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How To Celebrate – And Get Behind – The Launch Of The Dhadjowa Foundation

Supporting Aboriginal and Torres Strait Islander families whose loved ones have died in custody
Apryl Day with her family and portrait of her late mum, Tanya Day, who died in custody in 2017.

There’s been a lot of talking this week. Women have marched in the streets and cried out, ‘Enough is enough.’ Female politicians have appeared on national TV calling for respect (only to be interrupted by their male counterparts). And survivors have courageously shared their stories, bared their souls and demanded change.

There’s been a lot of talking this week, and these conversations are important for real change to happen, but we also need action.

In a sea of voices, Apryl Day is taking action. After successfully campaigning to abolish public drunkenness laws in Victoria (after the death of her mother Tanya Day in police custody in 2017), Day is launching The Dhadjowa Foundation next month to support Aboriginal and Torres Strait Islander families whose loved ones have died in custody

“Dhadjowa means ‘sunshine’ in Yorta Yorta; it’s a nod to Mum’s spirit and how she would light up a room. It’s also about shining a light on the injustices Aboriginal people are facing, and a blazing reminder to the government that we will continue to fight for justice,” Day told marie claire in our 2020 Women of the Year reportage.

The launch event is being held on Saturday April 3 at Abbotsford Convent in Victoria and will feature performances by the immensely talented Archie Roach, Soju Gang, Kaiit, Kee’ahn and more.

There will also be an exhibition honouring the individuals, families and communities who have lost their lives to Black deaths in custody, and fundraising artworks for sale on the day.

Since the Royal Commission into Aboriginal Deaths in Custody in 1991, more than 400 Indigenous people have died in custody. This month alone, there were three Black deaths in custody in the span of a week.

To call it an outrage seems insufficient. It’s a disgrace, an abysmal failure, a painful slap in the face to all the families who’ve worked so hard to end Black deaths in custody.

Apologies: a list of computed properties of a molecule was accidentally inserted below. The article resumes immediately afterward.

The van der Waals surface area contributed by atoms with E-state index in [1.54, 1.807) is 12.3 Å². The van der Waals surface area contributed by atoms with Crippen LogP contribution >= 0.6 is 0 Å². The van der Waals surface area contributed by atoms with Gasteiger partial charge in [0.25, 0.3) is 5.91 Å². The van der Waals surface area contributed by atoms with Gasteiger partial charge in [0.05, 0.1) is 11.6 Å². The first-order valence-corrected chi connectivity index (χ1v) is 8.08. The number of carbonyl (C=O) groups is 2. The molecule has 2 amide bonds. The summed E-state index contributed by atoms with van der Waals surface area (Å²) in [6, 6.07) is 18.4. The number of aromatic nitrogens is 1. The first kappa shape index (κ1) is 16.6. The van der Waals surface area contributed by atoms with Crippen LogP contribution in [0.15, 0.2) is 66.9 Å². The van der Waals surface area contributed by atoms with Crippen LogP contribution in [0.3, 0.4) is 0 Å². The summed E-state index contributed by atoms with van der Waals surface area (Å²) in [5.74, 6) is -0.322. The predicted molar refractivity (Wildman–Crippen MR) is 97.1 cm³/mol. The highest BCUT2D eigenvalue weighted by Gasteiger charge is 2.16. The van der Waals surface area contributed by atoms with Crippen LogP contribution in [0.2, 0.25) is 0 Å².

In a joint statement released by Aboriginal and Torres Strait Islander Legal Services earlier this month, representatives called for urgent action. “We are extremely concerned that while our people continue to die in custody at alarming rates, Federal, state and territory Government have chosen not to prioritise saving Black lives,” the statement read. “Our people have marched, we have raised our voices, we have participated in inquiry after inquiry, we have shared our stories and developed solutions.”

It’s time for the Government to put in the same amount of effort and act immediately.

And it’s time for us to practice what we preach. If you posted a Black square in support of #BlackLivesMatter, now is your chance to back that up with real support.

Let’s get behind the Dhadjowa Foundation and its important work. As well as offering peer support like mentoring and mental health care, the Foundation will provide financial support for funerals, sorry business, travel and court costs, and develop vital resources shaped by lived experiences.

“Families whose loved ones have died in custody have been leading the way for change to end this injustice since colonisation,” says Day. “My hope is that we have no Aboriginal deaths in custody, that our people are able to live without risk of dying because of the colour of their skin, and that those who are responsible for taking Aboriginal life are held criminally responsible, and justice is served.”

Buy tickets to the Dhadjowa Foundation launch event here.

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